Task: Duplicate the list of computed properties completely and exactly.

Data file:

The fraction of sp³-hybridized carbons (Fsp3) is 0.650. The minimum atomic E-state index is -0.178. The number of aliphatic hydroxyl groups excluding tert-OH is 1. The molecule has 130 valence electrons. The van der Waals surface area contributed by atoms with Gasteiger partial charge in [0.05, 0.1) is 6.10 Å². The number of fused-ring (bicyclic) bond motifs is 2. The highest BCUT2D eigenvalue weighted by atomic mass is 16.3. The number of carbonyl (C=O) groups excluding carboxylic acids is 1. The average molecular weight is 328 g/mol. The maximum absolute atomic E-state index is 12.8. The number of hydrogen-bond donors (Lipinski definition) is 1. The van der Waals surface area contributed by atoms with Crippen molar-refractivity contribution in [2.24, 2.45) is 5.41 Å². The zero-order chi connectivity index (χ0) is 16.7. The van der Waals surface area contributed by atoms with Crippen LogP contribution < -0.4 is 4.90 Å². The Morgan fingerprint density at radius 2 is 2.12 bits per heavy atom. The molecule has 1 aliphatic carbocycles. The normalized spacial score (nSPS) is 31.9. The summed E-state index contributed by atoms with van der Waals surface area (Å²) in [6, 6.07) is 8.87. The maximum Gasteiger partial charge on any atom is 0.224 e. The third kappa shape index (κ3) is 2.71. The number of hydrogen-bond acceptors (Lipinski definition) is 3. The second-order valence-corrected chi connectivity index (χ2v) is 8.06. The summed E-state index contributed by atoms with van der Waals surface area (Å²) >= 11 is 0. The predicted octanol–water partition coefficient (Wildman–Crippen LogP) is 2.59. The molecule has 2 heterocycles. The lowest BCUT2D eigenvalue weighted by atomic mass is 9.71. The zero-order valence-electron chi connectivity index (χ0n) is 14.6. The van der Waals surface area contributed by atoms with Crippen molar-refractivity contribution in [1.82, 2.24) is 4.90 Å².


The fraction of sp³-hybridized carbons (Fsp3) is 0.650. The minimum atomic E-state index is -0.178. The number of aliphatic hydroxyl groups excluding tert-OH is 1. The molecule has 130 valence electrons. The van der Waals surface area contributed by atoms with Gasteiger partial charge in [0.05, 0.1) is 6.10 Å². The number of fused-ring (bicyclic) bond motifs is 2. The highest BCUT2D eigenvalue weighted by atomic mass is 16.3. The number of carbonyl (C=O) groups excluding carboxylic acids is 1. The average molecular weight is 328 g/mol. The maximum absolute atomic E-state index is 12.8. The number of hydrogen-bond donors (Lipinski definition) is 1. The van der Waals surface area contributed by atoms with Crippen molar-refractivity contribution in [2.24, 2.45) is 5.41 Å². The zero-order chi connectivity index (χ0) is 16.7. The van der Waals surface area contributed by atoms with Crippen LogP contribution < -0.4 is 4.90 Å². The Morgan fingerprint density at radius 2 is 2.12 bits per heavy atom. The molecule has 1 aliphatic carbocycles. The normalized spacial score (nSPS) is 31.9. The summed E-state index contributed by atoms with van der Waals surface area (Å²) in [6, 6.07) is 8.87. The maximum Gasteiger partial charge on any atom is 0.224 e. The third kappa shape index (κ3) is 2.71. The number of hydrogen-bond acceptors (Lipinski definition) is 3. The second-order valence-corrected chi connectivity index (χ2v) is 8.06. The summed E-state index contributed by atoms with van der Waals surface area (Å²) >= 11 is 0. The predicted octanol–water partition coefficient (Wildman–Crippen LogP) is 2.59. The molecule has 2 heterocycles. The lowest BCUT2D eigenvalue weighted by atomic mass is 9.71. The zero-order valence-electron chi connectivity index (χ0n) is 14.6. The van der Waals surface area contributed by atoms with Crippen molar-refractivity contribution in [1.82, 2.24) is 4.90 Å².